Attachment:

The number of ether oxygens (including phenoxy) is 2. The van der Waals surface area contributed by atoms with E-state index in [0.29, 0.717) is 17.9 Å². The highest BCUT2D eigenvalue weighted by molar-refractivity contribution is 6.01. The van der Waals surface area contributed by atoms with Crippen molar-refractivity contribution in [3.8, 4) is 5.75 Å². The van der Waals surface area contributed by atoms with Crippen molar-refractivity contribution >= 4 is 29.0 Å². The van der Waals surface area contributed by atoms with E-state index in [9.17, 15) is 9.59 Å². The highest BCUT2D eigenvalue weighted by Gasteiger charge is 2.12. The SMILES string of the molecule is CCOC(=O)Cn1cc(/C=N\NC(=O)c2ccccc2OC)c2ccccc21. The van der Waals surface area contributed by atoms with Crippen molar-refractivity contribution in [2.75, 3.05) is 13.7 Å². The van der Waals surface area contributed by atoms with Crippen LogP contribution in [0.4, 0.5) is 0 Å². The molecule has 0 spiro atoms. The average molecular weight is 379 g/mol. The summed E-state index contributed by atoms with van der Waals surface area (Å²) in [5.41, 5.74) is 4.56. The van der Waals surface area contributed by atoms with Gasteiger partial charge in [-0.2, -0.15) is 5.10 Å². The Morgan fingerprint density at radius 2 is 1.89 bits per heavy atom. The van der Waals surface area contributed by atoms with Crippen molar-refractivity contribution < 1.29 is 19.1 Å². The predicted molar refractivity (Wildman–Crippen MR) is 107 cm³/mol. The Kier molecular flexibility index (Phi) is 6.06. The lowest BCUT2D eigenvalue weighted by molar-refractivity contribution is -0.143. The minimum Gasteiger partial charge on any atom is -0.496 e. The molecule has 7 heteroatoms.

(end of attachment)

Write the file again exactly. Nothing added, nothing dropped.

The number of ether oxygens (including phenoxy) is 2. The van der Waals surface area contributed by atoms with E-state index in [0.29, 0.717) is 17.9 Å². The highest BCUT2D eigenvalue weighted by molar-refractivity contribution is 6.01. The van der Waals surface area contributed by atoms with Crippen molar-refractivity contribution in [3.8, 4) is 5.75 Å². The van der Waals surface area contributed by atoms with Crippen molar-refractivity contribution >= 4 is 29.0 Å². The van der Waals surface area contributed by atoms with E-state index in [9.17, 15) is 9.59 Å². The highest BCUT2D eigenvalue weighted by Gasteiger charge is 2.12. The SMILES string of the molecule is CCOC(=O)Cn1cc(/C=N\NC(=O)c2ccccc2OC)c2ccccc21. The van der Waals surface area contributed by atoms with Crippen molar-refractivity contribution in [2.75, 3.05) is 13.7 Å². The van der Waals surface area contributed by atoms with Crippen LogP contribution in [0.4, 0.5) is 0 Å². The molecule has 0 spiro atoms. The average molecular weight is 379 g/mol. The summed E-state index contributed by atoms with van der Waals surface area (Å²) in [5.41, 5.74) is 4.56. The van der Waals surface area contributed by atoms with Gasteiger partial charge in [-0.2, -0.15) is 5.10 Å². The Morgan fingerprint density at radius 2 is 1.89 bits per heavy atom. The van der Waals surface area contributed by atoms with Crippen molar-refractivity contribution < 1.29 is 19.1 Å². The predicted molar refractivity (Wildman–Crippen MR) is 107 cm³/mol. The Kier molecular flexibility index (Phi) is 6.06. The lowest BCUT2D eigenvalue weighted by molar-refractivity contribution is -0.143. The minimum Gasteiger partial charge on any atom is -0.496 e. The molecule has 7 heteroatoms.